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The Early Plant Gets the... Cold?

What We're Doing:

It doesn't always pay to be early. In fact, in gardening it can be a disaster.


But no one knows the weather so maybe its worth the risk.


Well this week we planted out the first things in the field. Broccoli, Celery, Onions and several things that are seeded.


WE are on schedule, but spring it seems is not. At least its not on OUR schedule. This weekend is going to be frustratingly cold. And damp.


Because of that, we did our due diligence and covered all the planted crops with two layers of protection to give them a temperature boost. And now we will just wait and watch and stay busy doing what we can. Farming is risky and we know it. But we also believe that truly nourishing food is super important and so we go to the trouble of growing it well on our own fields. Sure there is some risk involved. But we firmly believe the risk of a few frost singed crops is much smaller then the risk of letting some anonymous corporation somewhere else grow and supply us with food of dubious quality. We feel secure in the risks we are taking.


Other then that main event, things are chugging along normally. After the temperature dip this weekend we will push chickens out onto pasture and all the garden prep will ramp up more dramatically! Fresh food is on the way!


How We're Feeling:

Dampened on the outside but warm on the inside. The chilly weather and nasty snow/sleet/rain thing is getting old. REAL spring weather would be such a lovely thing. Thankfully our crew is a very even keeled group and we're doing our best to dress appropriately and keep moving on the work.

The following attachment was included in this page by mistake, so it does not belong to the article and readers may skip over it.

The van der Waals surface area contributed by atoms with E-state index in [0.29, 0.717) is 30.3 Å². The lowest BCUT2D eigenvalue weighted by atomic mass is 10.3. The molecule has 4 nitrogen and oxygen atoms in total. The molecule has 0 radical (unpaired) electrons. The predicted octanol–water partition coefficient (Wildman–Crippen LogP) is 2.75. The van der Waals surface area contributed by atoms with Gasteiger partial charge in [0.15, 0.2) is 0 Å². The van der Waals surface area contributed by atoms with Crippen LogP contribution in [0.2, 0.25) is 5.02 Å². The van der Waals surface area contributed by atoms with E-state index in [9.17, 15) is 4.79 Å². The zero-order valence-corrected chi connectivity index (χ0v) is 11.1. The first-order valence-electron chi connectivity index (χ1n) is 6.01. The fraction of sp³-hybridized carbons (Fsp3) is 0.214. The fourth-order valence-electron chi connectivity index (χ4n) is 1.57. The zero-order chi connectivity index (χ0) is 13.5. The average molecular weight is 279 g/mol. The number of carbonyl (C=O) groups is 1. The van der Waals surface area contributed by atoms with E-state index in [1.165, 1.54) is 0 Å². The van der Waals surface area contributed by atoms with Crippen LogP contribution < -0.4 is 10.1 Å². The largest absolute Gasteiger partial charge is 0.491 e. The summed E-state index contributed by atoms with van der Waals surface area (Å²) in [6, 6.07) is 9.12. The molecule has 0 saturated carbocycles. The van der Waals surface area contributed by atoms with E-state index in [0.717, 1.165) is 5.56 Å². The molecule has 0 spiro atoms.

We often say there is no bad weather, just poor clothing choices. So if we can make wise clothing choices (and drink lots of warm tea) that will be half the battle. And if we can remember that we farm for more eternal reasons then that might take care of the other half of the battle.


So things aren't too bad.


What We Need:

Sweaters and tea? We're actually doing ok.


I (Joel) am still often tempted to worry about the CSA signups. I KNOW that the second wave of signups always comes a tad later then I want, but patience is difficult. So if you're reading this, please tell your friends and neighbors that they don't need to eat food they are unsure about--we grow clean food they can trust and we deliver.



We don't need to worry about spring--she always comes. And if CSA members never come, well, we'll cross that bridge when we come to it. Right now, there is still work to be done.





Here's a few pictures of the first little plantings being transplanted and then covered for the cold weekend ahead.







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